Keeping a vigilant watch in a building makes even more sense when you consider that common areas are primary selling points when marketing an apartment.
In many buildings, management isn’t required to leave a note to ask the resident to remove the things from the hallway. Building staff can discard the stuff as soon as they discover it. Many buildings, though, will give the resident a notification calling for immediate removal of the items in the common area. The house rule regarding debris in the hallway will be attached to the letter, to remind the resident of the rule he or she is breaking and the fines associated with it.
Sometimes, older people in a building need help but don’t ask for it, leaving stuff in the hall when they need the super or someone to cart it away. Daily walkabouts in the morning and evening throughout a building will help staff discover these items and correct the problem. And make no mistake—these seemingly small problems should not go uncorrected.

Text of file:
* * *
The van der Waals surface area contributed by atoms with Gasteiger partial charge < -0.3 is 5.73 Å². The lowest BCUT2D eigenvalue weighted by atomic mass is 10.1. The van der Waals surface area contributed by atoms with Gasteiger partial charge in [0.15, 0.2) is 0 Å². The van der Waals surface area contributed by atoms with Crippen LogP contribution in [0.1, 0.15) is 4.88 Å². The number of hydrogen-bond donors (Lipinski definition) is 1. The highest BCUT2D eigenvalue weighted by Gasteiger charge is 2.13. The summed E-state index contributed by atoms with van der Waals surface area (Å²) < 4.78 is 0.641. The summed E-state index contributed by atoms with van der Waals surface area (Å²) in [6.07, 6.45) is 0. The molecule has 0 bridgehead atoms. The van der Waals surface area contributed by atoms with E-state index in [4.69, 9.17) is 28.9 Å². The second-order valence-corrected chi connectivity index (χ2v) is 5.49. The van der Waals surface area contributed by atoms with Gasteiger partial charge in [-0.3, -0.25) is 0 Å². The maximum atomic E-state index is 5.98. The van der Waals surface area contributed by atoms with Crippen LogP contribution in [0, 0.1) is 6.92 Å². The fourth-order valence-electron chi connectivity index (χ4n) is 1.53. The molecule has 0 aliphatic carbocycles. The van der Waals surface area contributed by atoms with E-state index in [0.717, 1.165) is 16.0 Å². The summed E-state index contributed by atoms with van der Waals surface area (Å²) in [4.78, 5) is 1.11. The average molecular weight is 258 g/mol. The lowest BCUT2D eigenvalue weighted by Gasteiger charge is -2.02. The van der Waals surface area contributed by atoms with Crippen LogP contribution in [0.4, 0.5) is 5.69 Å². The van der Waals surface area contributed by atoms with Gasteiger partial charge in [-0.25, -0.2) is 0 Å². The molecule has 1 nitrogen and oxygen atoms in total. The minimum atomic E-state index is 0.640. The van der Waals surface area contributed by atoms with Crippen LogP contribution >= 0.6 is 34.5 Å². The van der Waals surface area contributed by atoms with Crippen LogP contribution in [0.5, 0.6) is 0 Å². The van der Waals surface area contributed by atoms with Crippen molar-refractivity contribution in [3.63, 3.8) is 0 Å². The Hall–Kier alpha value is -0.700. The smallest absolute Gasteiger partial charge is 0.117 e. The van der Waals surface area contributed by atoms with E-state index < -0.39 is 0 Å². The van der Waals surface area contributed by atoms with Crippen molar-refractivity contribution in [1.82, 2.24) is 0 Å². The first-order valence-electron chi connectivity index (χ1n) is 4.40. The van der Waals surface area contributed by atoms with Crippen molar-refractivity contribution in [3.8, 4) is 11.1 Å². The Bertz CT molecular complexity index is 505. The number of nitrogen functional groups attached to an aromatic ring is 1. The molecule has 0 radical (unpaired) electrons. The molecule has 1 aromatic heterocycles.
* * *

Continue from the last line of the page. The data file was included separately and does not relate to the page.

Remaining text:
“If you want to sell an apartment, the common area is the first thing the buyer sees. We spend a lot of money to make sure our hallways and stairwells look good,” Lombardi says, adding that every building his company oversees has complaints of people throwing things out improperly—and with good reason. “It’s very easy for someone to get hurt in a stairwell.”
A person can easily get injured when they can’t see where they are going and are under stress to evacuate. The possibility of lost lighting in a power outage or other emergency makes it crucial that buildings have emergency lighting in common spaces. That lighting should last for at least a couple of hours if it is needed, which should theoretically be ample time for residents to evacuate.